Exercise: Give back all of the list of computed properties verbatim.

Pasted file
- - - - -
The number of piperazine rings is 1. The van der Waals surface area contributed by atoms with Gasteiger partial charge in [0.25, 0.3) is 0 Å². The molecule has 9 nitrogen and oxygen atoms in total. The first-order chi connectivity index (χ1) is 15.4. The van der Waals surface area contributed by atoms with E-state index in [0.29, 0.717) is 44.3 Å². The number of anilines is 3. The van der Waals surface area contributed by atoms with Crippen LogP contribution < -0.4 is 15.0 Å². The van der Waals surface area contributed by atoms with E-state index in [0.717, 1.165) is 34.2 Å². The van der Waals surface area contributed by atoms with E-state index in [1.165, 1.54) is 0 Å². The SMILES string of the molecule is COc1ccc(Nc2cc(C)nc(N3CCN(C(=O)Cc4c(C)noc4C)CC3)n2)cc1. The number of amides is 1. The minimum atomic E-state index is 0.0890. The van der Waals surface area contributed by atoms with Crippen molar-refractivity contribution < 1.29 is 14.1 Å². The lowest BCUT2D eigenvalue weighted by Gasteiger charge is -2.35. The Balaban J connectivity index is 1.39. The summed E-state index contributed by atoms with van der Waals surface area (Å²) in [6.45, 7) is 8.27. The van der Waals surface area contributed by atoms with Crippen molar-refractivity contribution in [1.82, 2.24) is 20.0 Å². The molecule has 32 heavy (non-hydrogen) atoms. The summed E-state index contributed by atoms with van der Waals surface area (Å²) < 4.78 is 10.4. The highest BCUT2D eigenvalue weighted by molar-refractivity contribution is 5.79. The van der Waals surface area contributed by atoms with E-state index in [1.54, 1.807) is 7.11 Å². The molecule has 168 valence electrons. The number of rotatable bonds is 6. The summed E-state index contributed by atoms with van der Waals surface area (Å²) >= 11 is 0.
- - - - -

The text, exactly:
The number of piperazine rings is 1. The van der Waals surface area contributed by atoms with Gasteiger partial charge in [0.25, 0.3) is 0 Å². The molecule has 9 nitrogen and oxygen atoms in total. The first-order chi connectivity index (χ1) is 15.4. The van der Waals surface area contributed by atoms with E-state index in [0.29, 0.717) is 44.3 Å². The number of anilines is 3. The van der Waals surface area contributed by atoms with Crippen LogP contribution < -0.4 is 15.0 Å². The van der Waals surface area contributed by atoms with E-state index in [0.717, 1.165) is 34.2 Å². The van der Waals surface area contributed by atoms with E-state index in [1.165, 1.54) is 0 Å². The SMILES string of the molecule is COc1ccc(Nc2cc(C)nc(N3CCN(C(=O)Cc4c(C)noc4C)CC3)n2)cc1. The number of amides is 1. The minimum atomic E-state index is 0.0890. The van der Waals surface area contributed by atoms with Crippen molar-refractivity contribution < 1.29 is 14.1 Å². The lowest BCUT2D eigenvalue weighted by Gasteiger charge is -2.35. The Balaban J connectivity index is 1.39. The summed E-state index contributed by atoms with van der Waals surface area (Å²) in [6.45, 7) is 8.27. The van der Waals surface area contributed by atoms with Crippen molar-refractivity contribution in [1.82, 2.24) is 20.0 Å². The molecule has 32 heavy (non-hydrogen) atoms. The summed E-state index contributed by atoms with van der Waals surface area (Å²) < 4.78 is 10.4. The highest BCUT2D eigenvalue weighted by molar-refractivity contribution is 5.79. The van der Waals surface area contributed by atoms with E-state index in [1.54, 1.807) is 7.11 Å². The molecule has 168 valence electrons. The number of rotatable bonds is 6. The summed E-state index contributed by atoms with van der Waals surface area (Å²) >= 11 is 0.